Ukraine travel. Visit Odessa
Lvov, Kiev. Discount tours,
escort. Travel Company
Black Sea vacations
Ukraine hotels, flight, bus
railway tickets. Ukrainian
incoming travel agency
Tel/fax +38 097 4979424
 
    Add to favourites
 
History of Ukraine Art of Ukraine Major religions in Ukraine Ukrainian literature Traditions of Ukraine Ukrainian music National clothes Sport in Ukraine Industry of Ukraine Currency of Ukraine Holidays in Ukraine Language of Ukraine State symbols of Ukraine
 
Ukrainian Baroque / History of jewellery in Ukraine / Kazimir Severinovich Malevich / Taras Hryhorovych Shevchenko / Altman Nathan / Victor Palmov / Alexander Khvostenko-Khvostov / Alexander Porfiryevich Archipenko / Yermilov Vasyl / David (Davyd) Burliuk / Boris Eremeevich Vladimirsky

Kazimir Severinovich Malevich (Malewicz, Malevych, Malewitsch), (February 23, 1878 – May 15, 1935) was a painter and art theoretician, pioneer of geometric abstract art and one of the most important members of the Russian avant-garde.

Malevich was born near Kiev, Ukraine. He studied at the Moscow School of Painting, Sculpture and Architecture (1904–1910) and in the studio of Fedor Rerberg in Moscow (1904–1910).

After early experiments with various modernist styles including Cubism and Futurism — as exemplified by his costume and set work on the Cubo-Futurist opera Victory Over the Sun — in 1915, in Petrograd, he introduced his abstract, non-objective geometric patterns in a style and artistic movement he called Suprematism; famous examples include Black Square (1915) and White on White (1918).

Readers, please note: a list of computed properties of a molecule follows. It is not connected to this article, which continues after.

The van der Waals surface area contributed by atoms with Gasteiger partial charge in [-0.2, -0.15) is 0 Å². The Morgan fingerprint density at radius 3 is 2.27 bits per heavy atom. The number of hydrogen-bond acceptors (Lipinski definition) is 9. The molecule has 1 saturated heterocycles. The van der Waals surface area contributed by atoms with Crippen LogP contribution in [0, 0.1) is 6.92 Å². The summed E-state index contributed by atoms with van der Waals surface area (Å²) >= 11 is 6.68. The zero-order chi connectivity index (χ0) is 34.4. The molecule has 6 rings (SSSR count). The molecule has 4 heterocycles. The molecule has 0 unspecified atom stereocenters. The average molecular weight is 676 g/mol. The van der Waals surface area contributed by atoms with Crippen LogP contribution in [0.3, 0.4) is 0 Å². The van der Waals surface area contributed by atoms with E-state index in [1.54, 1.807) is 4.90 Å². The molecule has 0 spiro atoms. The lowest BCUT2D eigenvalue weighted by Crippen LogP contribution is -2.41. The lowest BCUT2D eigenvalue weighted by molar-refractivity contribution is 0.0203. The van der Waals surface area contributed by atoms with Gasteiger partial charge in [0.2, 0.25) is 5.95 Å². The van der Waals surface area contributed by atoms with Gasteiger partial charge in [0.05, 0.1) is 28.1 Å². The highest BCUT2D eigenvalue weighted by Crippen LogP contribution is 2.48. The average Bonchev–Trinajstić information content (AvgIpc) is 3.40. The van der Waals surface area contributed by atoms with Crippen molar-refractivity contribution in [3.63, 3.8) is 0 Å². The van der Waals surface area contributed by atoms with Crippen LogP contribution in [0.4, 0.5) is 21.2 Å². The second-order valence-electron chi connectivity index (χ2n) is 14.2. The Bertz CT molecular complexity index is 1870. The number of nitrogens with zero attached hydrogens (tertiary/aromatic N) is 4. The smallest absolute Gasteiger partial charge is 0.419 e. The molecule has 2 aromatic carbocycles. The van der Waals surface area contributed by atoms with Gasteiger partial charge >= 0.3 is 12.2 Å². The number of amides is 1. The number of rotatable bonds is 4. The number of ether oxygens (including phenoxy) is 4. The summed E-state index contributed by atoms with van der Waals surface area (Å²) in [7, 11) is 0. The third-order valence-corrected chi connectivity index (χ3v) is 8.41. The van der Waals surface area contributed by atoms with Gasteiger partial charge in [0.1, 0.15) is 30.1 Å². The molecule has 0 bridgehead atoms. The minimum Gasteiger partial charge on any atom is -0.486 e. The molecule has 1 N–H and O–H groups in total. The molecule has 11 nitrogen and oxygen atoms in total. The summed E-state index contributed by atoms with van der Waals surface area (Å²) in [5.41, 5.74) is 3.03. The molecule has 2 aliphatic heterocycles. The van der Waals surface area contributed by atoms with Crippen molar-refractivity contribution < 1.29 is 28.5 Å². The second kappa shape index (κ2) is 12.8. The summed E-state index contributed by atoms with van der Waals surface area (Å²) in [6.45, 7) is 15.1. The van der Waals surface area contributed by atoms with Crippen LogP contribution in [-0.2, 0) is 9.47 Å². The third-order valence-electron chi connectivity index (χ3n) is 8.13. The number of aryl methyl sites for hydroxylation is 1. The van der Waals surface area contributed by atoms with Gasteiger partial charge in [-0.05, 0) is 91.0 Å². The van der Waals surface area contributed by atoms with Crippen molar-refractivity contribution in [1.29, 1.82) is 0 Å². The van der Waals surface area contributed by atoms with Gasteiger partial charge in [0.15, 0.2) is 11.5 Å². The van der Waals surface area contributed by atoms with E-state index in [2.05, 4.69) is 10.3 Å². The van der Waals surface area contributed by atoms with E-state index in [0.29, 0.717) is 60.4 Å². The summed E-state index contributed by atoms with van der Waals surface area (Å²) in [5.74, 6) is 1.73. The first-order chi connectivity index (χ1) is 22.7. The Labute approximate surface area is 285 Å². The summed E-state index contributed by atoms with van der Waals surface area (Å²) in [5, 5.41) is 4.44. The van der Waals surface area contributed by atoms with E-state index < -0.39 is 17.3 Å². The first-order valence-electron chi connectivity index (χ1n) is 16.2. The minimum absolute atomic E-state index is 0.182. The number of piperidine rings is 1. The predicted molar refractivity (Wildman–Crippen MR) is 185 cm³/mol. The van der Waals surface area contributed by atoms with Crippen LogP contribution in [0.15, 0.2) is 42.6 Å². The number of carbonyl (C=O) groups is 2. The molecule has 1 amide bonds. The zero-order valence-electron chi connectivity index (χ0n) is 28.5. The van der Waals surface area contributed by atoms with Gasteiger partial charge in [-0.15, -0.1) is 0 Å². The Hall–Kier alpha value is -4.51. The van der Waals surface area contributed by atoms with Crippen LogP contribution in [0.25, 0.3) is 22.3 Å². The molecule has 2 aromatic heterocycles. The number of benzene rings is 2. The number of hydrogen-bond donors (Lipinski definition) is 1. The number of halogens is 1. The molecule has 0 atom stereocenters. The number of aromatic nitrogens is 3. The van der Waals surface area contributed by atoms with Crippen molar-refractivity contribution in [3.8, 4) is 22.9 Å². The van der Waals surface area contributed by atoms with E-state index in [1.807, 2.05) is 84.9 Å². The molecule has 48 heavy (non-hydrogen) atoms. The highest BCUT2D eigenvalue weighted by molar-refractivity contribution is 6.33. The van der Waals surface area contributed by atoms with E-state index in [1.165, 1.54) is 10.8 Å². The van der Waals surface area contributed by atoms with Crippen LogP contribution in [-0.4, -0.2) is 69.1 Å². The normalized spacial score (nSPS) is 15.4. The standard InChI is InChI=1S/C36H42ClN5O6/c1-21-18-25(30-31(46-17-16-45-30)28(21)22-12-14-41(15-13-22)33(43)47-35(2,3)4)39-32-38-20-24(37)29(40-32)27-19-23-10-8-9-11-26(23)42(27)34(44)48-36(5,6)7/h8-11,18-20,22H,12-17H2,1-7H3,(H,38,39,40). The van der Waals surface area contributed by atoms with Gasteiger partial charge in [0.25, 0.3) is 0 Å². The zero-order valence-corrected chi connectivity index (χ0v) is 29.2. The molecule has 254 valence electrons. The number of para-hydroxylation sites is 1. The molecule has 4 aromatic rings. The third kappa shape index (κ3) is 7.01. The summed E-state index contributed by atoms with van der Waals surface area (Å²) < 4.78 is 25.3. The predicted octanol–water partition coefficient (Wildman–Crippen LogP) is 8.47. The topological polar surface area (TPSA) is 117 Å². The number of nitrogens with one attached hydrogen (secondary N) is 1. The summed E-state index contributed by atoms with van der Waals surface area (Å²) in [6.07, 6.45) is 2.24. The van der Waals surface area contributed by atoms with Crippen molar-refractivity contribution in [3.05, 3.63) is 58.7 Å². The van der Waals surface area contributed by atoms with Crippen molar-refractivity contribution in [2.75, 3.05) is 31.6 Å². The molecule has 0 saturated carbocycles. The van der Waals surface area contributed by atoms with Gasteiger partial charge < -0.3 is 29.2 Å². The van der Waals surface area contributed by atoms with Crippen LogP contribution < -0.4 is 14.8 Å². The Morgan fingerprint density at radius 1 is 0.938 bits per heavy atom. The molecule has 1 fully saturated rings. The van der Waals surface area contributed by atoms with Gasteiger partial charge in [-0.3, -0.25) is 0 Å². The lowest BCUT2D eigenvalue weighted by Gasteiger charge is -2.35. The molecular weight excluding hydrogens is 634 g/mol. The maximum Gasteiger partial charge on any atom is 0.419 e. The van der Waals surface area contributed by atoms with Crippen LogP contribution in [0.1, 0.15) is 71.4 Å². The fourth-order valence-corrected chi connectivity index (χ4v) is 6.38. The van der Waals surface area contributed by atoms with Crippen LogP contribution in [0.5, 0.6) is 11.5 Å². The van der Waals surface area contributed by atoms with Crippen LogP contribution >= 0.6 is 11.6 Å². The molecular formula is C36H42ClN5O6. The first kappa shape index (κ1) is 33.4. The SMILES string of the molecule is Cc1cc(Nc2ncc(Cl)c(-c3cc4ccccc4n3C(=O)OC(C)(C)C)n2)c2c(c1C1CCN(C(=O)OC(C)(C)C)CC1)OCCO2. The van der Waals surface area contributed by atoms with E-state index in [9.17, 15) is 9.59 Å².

Black Square, 1915, Oil on Canvas, State Russian Museum, St.PetersburgMalevich was a member of the Collegium on the Arts of Narkompros, the commission for the protection of monuments and the museums commission (all from 1918–1919); later on, he taught at the Vitebsk Practical Art School in Russia (now part of Belarus) (1919–1922), the Leningrad Academy of Arts (1922–1927), the Kiev State Art Institute (1927–1929) and the House of the Arts in Leningrad (1930). He wrote the book The World as Non-Objectivity (Munich 1926; English trans. 1976) on his theories.

In 1927, he went to Germany for a retrospective that brought him international fame, and arranged to leave most of the paintings behind when he returned to the Soviet Union. When the Stalinist regime turned against modernist "bourgeois" art, Malevich was persecuted. Many of his works were confiscated or destroyed, and he died in poverty and oblivion in Leningrad, Soviet Union (today Saint Petersburg, Russia).

Foreign Embassies to Ukraine Embassies of Ukraine Around the World Calling codes for Ukraine Ukraine Local Time
International Exhibitions in Ukraine Culture and traditions of Ukraine Constitution of Ukraine Links exchange
Webdesign by Dompavlov Co. 2003
 
rss
Карта